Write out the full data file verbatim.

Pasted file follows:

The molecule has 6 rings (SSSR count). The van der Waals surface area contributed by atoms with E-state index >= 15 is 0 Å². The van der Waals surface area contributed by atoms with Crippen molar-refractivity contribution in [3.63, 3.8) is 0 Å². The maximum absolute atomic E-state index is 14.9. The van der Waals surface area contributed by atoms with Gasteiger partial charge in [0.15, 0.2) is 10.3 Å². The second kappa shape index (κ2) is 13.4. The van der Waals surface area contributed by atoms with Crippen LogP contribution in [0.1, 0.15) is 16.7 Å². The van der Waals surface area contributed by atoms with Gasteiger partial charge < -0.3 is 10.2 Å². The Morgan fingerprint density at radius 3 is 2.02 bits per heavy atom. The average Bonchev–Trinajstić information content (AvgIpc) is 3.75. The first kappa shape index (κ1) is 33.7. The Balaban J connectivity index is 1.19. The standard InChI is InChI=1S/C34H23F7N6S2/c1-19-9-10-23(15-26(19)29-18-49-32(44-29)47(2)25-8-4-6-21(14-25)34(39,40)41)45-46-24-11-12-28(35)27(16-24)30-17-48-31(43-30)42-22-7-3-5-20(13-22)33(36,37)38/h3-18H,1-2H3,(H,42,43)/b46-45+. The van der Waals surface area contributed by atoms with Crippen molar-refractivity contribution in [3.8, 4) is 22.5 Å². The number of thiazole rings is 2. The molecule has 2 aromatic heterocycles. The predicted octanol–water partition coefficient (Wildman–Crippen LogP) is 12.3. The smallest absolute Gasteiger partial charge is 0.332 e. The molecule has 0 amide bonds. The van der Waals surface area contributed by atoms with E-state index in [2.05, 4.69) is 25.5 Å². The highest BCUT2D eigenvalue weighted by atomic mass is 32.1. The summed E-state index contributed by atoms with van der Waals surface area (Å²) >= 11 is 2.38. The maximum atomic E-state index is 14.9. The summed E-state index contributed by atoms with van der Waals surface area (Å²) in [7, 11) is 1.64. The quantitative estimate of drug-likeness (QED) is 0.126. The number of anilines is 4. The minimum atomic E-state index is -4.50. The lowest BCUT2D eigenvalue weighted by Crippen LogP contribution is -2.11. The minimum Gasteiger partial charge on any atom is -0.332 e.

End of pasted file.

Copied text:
The molecule has 6 rings (SSSR count). The van der Waals surface area contributed by atoms with E-state index >= 15 is 0 Å². The van der Waals surface area contributed by atoms with Crippen molar-refractivity contribution in [3.63, 3.8) is 0 Å². The maximum absolute atomic E-state index is 14.9. The van der Waals surface area contributed by atoms with Gasteiger partial charge in [0.15, 0.2) is 10.3 Å². The second kappa shape index (κ2) is 13.4. The van der Waals surface area contributed by atoms with Crippen LogP contribution in [0.1, 0.15) is 16.7 Å². The van der Waals surface area contributed by atoms with Gasteiger partial charge < -0.3 is 10.2 Å². The Morgan fingerprint density at radius 3 is 2.02 bits per heavy atom. The average Bonchev–Trinajstić information content (AvgIpc) is 3.75. The first kappa shape index (κ1) is 33.7. The Balaban J connectivity index is 1.19. The standard InChI is InChI=1S/C34H23F7N6S2/c1-19-9-10-23(15-26(19)29-18-49-32(44-29)47(2)25-8-4-6-21(14-25)34(39,40)41)45-46-24-11-12-28(35)27(16-24)30-17-48-31(43-30)42-22-7-3-5-20(13-22)33(36,37)38/h3-18H,1-2H3,(H,42,43)/b46-45+. The van der Waals surface area contributed by atoms with Crippen molar-refractivity contribution in [3.8, 4) is 22.5 Å². The number of thiazole rings is 2. The molecule has 2 aromatic heterocycles. The predicted octanol–water partition coefficient (Wildman–Crippen LogP) is 12.3. The smallest absolute Gasteiger partial charge is 0.332 e. The molecule has 0 amide bonds. The van der Waals surface area contributed by atoms with E-state index in [2.05, 4.69) is 25.5 Å². The highest BCUT2D eigenvalue weighted by atomic mass is 32.1. The summed E-state index contributed by atoms with van der Waals surface area (Å²) >= 11 is 2.38. The maximum atomic E-state index is 14.9. The summed E-state index contributed by atoms with van der Waals surface area (Å²) in [7, 11) is 1.64. The quantitative estimate of drug-likeness (QED) is 0.126. The number of anilines is 4. The minimum atomic E-state index is -4.50. The lowest BCUT2D eigenvalue weighted by Crippen LogP contribution is -2.11. The minimum Gasteiger partial charge on any atom is -0.332 e.